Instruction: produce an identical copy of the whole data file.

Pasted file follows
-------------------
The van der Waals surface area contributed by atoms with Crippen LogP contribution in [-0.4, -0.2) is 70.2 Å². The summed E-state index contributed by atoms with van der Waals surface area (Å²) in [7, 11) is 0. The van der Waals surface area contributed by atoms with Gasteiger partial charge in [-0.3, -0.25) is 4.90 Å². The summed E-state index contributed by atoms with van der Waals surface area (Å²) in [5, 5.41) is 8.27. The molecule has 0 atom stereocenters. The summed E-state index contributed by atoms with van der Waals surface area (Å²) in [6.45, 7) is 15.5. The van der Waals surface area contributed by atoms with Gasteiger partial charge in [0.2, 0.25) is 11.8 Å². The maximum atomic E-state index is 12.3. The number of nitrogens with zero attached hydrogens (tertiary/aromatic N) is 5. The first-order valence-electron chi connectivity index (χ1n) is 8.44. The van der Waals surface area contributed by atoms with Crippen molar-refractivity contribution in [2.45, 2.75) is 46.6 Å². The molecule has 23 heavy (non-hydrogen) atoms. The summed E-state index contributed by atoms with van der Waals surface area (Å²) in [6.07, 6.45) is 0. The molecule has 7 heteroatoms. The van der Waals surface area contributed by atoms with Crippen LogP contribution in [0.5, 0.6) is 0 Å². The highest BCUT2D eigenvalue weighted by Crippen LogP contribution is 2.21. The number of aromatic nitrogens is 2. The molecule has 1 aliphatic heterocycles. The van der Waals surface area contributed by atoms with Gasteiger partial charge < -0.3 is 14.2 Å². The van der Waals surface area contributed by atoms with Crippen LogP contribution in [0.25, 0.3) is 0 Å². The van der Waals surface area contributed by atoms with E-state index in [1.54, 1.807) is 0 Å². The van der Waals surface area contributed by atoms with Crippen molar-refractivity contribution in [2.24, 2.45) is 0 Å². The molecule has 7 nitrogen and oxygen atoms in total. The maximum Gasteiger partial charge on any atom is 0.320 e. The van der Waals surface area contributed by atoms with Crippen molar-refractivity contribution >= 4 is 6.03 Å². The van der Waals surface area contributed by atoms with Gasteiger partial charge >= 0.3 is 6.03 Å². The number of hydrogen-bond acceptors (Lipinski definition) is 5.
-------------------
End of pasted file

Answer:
The van der Waals surface area contributed by atoms with Crippen LogP contribution in [-0.4, -0.2) is 70.2 Å². The summed E-state index contributed by atoms with van der Waals surface area (Å²) in [7, 11) is 0. The van der Waals surface area contributed by atoms with Gasteiger partial charge in [-0.3, -0.25) is 4.90 Å². The summed E-state index contributed by atoms with van der Waals surface area (Å²) in [5, 5.41) is 8.27. The molecule has 0 atom stereocenters. The summed E-state index contributed by atoms with van der Waals surface area (Å²) in [6.45, 7) is 15.5. The van der Waals surface area contributed by atoms with Gasteiger partial charge in [0.2, 0.25) is 11.8 Å². The maximum atomic E-state index is 12.3. The number of nitrogens with zero attached hydrogens (tertiary/aromatic N) is 5. The first-order valence-electron chi connectivity index (χ1n) is 8.44. The van der Waals surface area contributed by atoms with Crippen molar-refractivity contribution in [2.45, 2.75) is 46.6 Å². The molecule has 23 heavy (non-hydrogen) atoms. The summed E-state index contributed by atoms with van der Waals surface area (Å²) in [6.07, 6.45) is 0. The molecule has 7 heteroatoms. The van der Waals surface area contributed by atoms with Crippen LogP contribution in [0.5, 0.6) is 0 Å². The highest BCUT2D eigenvalue weighted by Crippen LogP contribution is 2.21. The number of aromatic nitrogens is 2. The molecule has 1 aliphatic heterocycles. The van der Waals surface area contributed by atoms with Gasteiger partial charge < -0.3 is 14.2 Å². The van der Waals surface area contributed by atoms with Crippen LogP contribution in [0.25, 0.3) is 0 Å². The van der Waals surface area contributed by atoms with E-state index in [1.54, 1.807) is 0 Å². The van der Waals surface area contributed by atoms with Crippen molar-refractivity contribution in [2.24, 2.45) is 0 Å². The molecule has 7 nitrogen and oxygen atoms in total. The maximum Gasteiger partial charge on any atom is 0.320 e. The van der Waals surface area contributed by atoms with Crippen molar-refractivity contribution >= 4 is 6.03 Å². The van der Waals surface area contributed by atoms with Gasteiger partial charge >= 0.3 is 6.03 Å². The number of hydrogen-bond acceptors (Lipinski definition) is 5.